I awoke early at 7am and tried to find a $10 DD table at the Flamingo, but on grave shift they were all $25 minimums. I found out it's only during day shift that they have one or two lower limit DD tables open. I know I could have played one of their decent shoe games but I decided instead to drive to Treasure Island (TI) hoping I'd find some $10 2-deck action. I lucked out and found that two of the four DD tables in the main (H17) pit were $10 minimum so I played for 90 minutes with one player and then another. This was a good session. We were getting the usual 70% cut from the guiding notch on the discard rack. I was up as high as $450 but colored out with a $225 win. My bet spread was $10 - $100 and usually my top bet was two hands of $50 each, but I felt like pushing the envelope a bit. With a monster plus count, I bet $100 on one spot and got an 8, 3 against a dealer 10 face card. I doubled down making sure that the dealer delivered my card face down (this is just a quirk of mine because I'd rather not know right away what the card is). I'm really hoping for a dealer bust so my card won't even matter. Predictably the dealer had a 10 in the hole for 20. Now for the drama of the "flop" as I held my breath and the dealer flipped my card. It was a lousy 6 and I lost the $200 (which was the single largest bet I made the entire trip).

Nevertheless $225 is a decent win and it put me within $115 of the $2K benchmark. I then drove to Terrible's to buy cartons of cigarettes and wound up in a 65% pen $10 DD game with a rather hard-bitten, tattooed gal at first base. At first I didn't like her very much because she was kind of loud and trashy and made stupid comments, but by the end of the 2-hour session I was ready to kiss her. I spread $10-$80 on one spot and hit most of my double downs (which is the key to victory in most individual sessions). I ended up winning another $450 which put me solidly beyond the $2K trip winnings benchmark. I was now at plus $2,335, which was my high point of the trip thus far.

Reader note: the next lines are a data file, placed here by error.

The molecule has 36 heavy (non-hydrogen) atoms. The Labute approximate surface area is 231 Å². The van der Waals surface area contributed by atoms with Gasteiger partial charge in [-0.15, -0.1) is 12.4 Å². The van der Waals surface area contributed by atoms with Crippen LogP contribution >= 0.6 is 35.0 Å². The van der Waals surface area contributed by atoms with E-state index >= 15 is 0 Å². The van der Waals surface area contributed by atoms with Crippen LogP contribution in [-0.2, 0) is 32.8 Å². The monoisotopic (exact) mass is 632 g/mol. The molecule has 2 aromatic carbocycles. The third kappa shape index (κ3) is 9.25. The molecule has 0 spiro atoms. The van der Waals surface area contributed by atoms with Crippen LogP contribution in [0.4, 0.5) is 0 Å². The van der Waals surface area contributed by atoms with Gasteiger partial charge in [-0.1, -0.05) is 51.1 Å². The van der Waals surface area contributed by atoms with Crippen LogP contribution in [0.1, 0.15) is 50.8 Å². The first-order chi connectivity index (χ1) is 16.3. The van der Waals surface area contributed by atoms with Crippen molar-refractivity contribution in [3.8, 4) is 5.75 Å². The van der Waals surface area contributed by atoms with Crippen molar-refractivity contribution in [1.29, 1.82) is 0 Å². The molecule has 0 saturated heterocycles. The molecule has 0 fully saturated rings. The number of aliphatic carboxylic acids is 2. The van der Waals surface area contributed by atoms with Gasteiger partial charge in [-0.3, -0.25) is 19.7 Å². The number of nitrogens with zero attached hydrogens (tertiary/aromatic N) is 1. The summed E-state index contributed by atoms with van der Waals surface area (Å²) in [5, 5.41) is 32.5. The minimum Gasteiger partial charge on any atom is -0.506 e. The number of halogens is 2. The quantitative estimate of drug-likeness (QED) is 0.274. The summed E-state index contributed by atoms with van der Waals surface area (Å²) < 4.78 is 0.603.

I drove downtown to play some $25 matchplay coupons at the Plaza and I ended up losing $35. After a nap, I finally got some play at a $10 double-decker at the Flamingo. The table was crowded and all my high counts evaporated too quickly as other players were tucking 20's and turning over snappers with regularity. From my $200 buy-in I was down to only $15. I started wonging $10 matchplays and won back $60. So the session ended with "only" a $125 loss leaving me up $2,175 for the trip.

The contention from the late blackjack authority, Peter Griffin, is that one's bankroll is at an all time high only 1% of the time. This fact worried me because I wanted to come away with a $2K trip win but there was still 36 hours to go. I'd feel lousy if I was to just sit on my lead and run out the clock so I looked on the bright side and convinced myself that maybe I'll just keep on winning.

As it then turned out, Griffin was right. I played another crowded $10 DD table at Flamingo mainly to tread water and maintain my comp status so I'd continue to get their mail offers. It cost me a $200 loss, which dropped the trip winnings to below $2K.

That night I had dinner at Onda's, the Italian restaurant at the Mirage. My Green Chip buddy, Saint, invited me to join him on a comp. While waiting for Saint to show, I had another martini at the small bar outside the restaurant. The bartender urged me to try a more expensive brand of vodka, which I really loved. It's called Ketel One. It is produced in Holland, filtered six times to remove all impurities, and it tasted smooth as silk without any harsh vodka aftertaste. It has become my new brand of choice.